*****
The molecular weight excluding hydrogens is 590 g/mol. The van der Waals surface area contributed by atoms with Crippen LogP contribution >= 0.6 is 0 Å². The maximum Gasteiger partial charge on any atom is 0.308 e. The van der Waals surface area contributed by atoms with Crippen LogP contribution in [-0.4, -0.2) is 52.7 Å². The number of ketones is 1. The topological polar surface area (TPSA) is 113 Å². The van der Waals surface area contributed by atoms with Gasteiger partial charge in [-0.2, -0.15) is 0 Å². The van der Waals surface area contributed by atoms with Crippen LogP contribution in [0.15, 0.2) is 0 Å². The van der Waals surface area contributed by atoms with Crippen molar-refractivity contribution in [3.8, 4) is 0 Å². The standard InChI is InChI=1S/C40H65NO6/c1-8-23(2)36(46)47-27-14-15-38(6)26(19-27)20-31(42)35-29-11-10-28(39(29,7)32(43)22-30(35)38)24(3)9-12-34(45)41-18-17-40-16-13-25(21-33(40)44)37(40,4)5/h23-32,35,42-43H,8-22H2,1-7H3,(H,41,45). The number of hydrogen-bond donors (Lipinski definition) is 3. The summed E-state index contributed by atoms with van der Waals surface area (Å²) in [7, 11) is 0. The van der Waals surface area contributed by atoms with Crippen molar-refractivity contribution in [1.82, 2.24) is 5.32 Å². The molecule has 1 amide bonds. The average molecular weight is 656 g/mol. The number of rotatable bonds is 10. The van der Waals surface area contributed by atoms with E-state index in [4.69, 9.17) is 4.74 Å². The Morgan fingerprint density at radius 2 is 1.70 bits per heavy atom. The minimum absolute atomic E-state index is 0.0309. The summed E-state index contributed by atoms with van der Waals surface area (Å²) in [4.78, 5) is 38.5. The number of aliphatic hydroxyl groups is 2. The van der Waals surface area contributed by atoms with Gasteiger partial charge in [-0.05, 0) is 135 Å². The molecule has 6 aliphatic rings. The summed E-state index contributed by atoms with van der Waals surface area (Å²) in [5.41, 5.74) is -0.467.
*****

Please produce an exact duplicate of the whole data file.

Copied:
The molecular weight excluding hydrogens is 590 g/mol. The van der Waals surface area contributed by atoms with Crippen LogP contribution >= 0.6 is 0 Å². The maximum Gasteiger partial charge on any atom is 0.308 e. The van der Waals surface area contributed by atoms with Crippen LogP contribution in [-0.4, -0.2) is 52.7 Å². The number of ketones is 1. The topological polar surface area (TPSA) is 113 Å². The van der Waals surface area contributed by atoms with Gasteiger partial charge in [-0.2, -0.15) is 0 Å². The van der Waals surface area contributed by atoms with Crippen LogP contribution in [0.15, 0.2) is 0 Å². The van der Waals surface area contributed by atoms with Crippen molar-refractivity contribution in [3.8, 4) is 0 Å². The standard InChI is InChI=1S/C40H65NO6/c1-8-23(2)36(46)47-27-14-15-38(6)26(19-27)20-31(42)35-29-11-10-28(39(29,7)32(43)22-30(35)38)24(3)9-12-34(45)41-18-17-40-16-13-25(21-33(40)44)37(40,4)5/h23-32,35,42-43H,8-22H2,1-7H3,(H,41,45). The number of hydrogen-bond donors (Lipinski definition) is 3. The summed E-state index contributed by atoms with van der Waals surface area (Å²) in [7, 11) is 0. The van der Waals surface area contributed by atoms with Crippen molar-refractivity contribution in [1.82, 2.24) is 5.32 Å². The molecule has 1 amide bonds. The average molecular weight is 656 g/mol. The number of rotatable bonds is 10. The van der Waals surface area contributed by atoms with E-state index in [4.69, 9.17) is 4.74 Å². The Morgan fingerprint density at radius 2 is 1.70 bits per heavy atom. The minimum absolute atomic E-state index is 0.0309. The summed E-state index contributed by atoms with van der Waals surface area (Å²) in [4.78, 5) is 38.5. The number of aliphatic hydroxyl groups is 2. The van der Waals surface area contributed by atoms with Gasteiger partial charge in [-0.05, 0) is 135 Å². The molecule has 6 aliphatic rings. The summed E-state index contributed by atoms with van der Waals surface area (Å²) in [5.41, 5.74) is -0.467.